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Prairie farmers react to federal election call

Prairie farmers react to federal election call

Now is not the time for an election, some farmers say

By Diego Flammini
Staff Writer

Some producers in Western Canada aren’t pleased about Prime Minister Justin Trudeau’s decision to send Canadians to the polls next month in a federal election.

The prime minister made the announcement Sunday outside Rideau Hall in Ottawa after Gov. Gen. Mary Simon accepted his request to dissolve Parliament.

“Canadians need to choose how we finish the fight against COVID-19 and build back better – from getting the job done on vaccines, to having people’s backs all the way through to the end of this crisis,” Trudeau said.

Canadians will vote on Sept. 20 after a 36-day campaign – the minimum length permitted by law.

But for some producers, now is not the time for an election.

“I think it’s a joke to be heading into an election in the condition we’re in right now,” Derek Robinson, a cash crop producer from Eston, Sask., told

A drought continues to affect farms in Western Canada and wildfires are forcing more British Columbians from their homes.

In addition, Canada is in its fourth wave of the pandemic, Dr. Theresa Tam, Canada’s chief public health officer, announced on Aug. 12.

The prime minister should be looking after Canadians and not sending voters to the polls. This decision could backfire on him, Robinson said.

Trudeau “should be focused on what’s going on across the country,” he said. “He’s already the prime minister and would’ve had another two years until an election was needed. I think this (election) is going to end badly for him.”

Amanda Sande, a cash crop and beef producer from near Olds, Alta., agrees with Robinson.

Farmers are trying to navigate the ongoing drought and finish harvest. Adding a federal election campaign creates another layer of stress, she said.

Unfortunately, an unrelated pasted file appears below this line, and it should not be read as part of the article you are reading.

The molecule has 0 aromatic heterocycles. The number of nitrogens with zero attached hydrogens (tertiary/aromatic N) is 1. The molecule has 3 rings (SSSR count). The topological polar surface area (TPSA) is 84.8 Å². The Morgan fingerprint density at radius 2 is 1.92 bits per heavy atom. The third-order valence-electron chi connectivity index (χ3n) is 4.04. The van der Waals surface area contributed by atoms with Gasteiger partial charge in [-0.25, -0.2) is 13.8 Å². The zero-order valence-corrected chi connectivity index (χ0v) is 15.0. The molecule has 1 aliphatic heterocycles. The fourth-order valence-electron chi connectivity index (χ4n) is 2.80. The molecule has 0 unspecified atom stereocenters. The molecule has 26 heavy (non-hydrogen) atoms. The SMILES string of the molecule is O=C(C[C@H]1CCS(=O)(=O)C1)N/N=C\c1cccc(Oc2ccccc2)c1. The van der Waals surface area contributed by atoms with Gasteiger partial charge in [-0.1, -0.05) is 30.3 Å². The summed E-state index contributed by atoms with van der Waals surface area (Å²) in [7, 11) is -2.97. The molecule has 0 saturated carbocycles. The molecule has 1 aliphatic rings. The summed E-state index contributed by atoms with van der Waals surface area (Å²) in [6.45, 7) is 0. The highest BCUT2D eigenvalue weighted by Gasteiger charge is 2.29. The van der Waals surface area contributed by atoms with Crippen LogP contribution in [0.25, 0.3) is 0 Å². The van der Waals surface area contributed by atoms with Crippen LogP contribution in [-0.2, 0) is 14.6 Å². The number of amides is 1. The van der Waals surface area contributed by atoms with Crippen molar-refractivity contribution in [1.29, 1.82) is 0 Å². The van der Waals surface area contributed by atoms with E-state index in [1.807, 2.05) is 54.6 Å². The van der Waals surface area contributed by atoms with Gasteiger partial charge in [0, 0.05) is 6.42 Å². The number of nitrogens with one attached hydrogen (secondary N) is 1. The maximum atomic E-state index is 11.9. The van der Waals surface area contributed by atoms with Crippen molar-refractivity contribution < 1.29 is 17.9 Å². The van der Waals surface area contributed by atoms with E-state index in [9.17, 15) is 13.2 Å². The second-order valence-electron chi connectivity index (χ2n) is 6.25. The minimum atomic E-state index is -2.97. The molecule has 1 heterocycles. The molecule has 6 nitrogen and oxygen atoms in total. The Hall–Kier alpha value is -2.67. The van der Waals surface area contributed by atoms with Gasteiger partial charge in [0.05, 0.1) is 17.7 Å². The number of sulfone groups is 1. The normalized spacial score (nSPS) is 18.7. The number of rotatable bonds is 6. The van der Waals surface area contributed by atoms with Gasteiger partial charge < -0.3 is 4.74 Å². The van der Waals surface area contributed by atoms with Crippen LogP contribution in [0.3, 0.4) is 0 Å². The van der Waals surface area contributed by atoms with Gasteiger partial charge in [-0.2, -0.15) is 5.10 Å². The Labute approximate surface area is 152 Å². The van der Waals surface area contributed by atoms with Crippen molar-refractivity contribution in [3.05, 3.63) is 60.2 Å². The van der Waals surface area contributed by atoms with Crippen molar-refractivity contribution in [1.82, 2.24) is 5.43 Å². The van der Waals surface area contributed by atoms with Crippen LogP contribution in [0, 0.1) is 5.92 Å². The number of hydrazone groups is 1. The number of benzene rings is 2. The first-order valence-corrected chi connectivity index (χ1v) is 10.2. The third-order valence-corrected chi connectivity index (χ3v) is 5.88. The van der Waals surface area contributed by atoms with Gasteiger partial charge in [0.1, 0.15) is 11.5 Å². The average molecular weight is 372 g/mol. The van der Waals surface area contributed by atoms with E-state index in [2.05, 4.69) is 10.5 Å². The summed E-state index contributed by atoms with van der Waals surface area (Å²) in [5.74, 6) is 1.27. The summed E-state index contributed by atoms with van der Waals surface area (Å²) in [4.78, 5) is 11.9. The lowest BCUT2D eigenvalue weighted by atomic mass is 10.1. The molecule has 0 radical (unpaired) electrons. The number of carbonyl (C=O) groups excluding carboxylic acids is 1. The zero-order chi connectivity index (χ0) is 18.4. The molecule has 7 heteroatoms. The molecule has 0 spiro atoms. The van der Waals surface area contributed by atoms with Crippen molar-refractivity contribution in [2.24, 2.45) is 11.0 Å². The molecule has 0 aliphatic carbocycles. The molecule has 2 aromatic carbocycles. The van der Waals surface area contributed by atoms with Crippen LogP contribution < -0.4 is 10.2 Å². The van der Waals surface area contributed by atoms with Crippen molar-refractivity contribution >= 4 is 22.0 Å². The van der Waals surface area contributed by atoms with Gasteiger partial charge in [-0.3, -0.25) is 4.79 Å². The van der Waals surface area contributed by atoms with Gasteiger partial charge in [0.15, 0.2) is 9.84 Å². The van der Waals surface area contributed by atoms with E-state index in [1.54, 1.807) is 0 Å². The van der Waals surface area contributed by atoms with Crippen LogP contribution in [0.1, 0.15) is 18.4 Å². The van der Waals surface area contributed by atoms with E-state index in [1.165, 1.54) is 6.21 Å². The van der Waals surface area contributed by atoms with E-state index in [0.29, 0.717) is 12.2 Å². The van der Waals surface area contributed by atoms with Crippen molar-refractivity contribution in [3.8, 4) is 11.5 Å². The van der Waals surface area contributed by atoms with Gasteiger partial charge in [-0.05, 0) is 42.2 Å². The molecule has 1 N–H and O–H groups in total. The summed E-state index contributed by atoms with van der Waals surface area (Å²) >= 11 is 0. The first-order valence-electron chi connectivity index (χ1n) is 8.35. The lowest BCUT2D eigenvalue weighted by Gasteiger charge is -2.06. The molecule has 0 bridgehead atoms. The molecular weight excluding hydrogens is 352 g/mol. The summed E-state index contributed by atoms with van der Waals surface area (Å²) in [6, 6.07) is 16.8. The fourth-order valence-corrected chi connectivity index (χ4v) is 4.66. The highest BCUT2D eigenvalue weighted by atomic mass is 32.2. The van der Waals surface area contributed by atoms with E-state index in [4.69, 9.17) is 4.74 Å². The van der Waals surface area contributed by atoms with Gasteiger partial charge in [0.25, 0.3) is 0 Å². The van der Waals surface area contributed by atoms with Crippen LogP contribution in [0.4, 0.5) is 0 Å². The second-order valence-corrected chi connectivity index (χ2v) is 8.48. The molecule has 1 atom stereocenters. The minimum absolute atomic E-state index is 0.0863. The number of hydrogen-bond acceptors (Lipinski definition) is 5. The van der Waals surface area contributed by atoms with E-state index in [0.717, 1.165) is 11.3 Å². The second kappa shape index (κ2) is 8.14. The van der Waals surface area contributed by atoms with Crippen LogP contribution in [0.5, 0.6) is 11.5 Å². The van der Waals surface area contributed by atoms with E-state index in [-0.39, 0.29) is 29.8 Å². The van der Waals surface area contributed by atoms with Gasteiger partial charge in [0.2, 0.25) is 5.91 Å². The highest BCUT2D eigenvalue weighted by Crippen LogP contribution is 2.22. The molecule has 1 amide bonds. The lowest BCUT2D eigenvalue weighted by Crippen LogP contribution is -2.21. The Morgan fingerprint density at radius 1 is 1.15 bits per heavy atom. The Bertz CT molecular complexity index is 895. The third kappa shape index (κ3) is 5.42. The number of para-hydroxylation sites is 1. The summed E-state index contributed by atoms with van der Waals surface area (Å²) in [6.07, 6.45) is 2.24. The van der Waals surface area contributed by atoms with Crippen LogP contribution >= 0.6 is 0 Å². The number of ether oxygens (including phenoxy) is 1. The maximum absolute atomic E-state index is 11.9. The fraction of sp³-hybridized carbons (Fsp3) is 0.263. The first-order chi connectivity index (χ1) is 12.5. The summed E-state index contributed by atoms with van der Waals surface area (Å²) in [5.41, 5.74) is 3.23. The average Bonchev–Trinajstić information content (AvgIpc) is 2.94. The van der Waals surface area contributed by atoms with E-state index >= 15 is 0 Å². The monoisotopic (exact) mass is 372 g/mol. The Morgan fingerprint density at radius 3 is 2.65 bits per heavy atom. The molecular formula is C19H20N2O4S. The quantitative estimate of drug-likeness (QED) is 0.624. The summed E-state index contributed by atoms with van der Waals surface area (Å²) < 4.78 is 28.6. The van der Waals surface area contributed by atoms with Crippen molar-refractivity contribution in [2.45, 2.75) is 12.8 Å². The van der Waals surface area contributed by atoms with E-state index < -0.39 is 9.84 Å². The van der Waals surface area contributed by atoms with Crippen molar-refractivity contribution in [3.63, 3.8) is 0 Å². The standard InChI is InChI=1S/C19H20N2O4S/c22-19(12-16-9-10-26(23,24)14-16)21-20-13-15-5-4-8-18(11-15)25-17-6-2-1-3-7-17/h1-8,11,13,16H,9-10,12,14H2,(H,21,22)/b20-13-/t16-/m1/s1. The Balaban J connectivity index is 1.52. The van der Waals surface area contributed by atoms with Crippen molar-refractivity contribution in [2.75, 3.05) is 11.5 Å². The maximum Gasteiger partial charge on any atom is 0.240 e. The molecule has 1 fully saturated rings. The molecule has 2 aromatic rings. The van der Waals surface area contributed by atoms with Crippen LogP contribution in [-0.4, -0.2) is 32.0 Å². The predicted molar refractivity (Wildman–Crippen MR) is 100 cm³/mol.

“We’re just trying to make the next few months count,” she told “Trying to fit in listening to candidates and deciding who to vote for is just another thing on our list.”

Sande also views the election as divisive.

Trudeau is favouring Eastern Canada while ignoring the Prairies, she said.

“It’s so sad that Eastern Canada doesn’t care about Western Canada once again,” she said. “Western Canada is in a huge wreck, but Ontario and Quebec aren’t, so (Trudeau) wants to capitalize on that.”

The Liberals earned enough support in the last federal election without a seat in Western Canada.

Trudeau and the Liberals won 157 seats in 2019 without earning one in Alberta, Saskatchewan or Manitoba. A party needs 170 seats to earn a majority.

Another Prairie shutout wouldn’t be surprising, Robinson said.

“Trudeau doesn’t need Western Canada to win,” he said. “The west has always been conservative, and I imagine it will be again.”

Voters can find their electoral districts and other information on the Elections Canada website.

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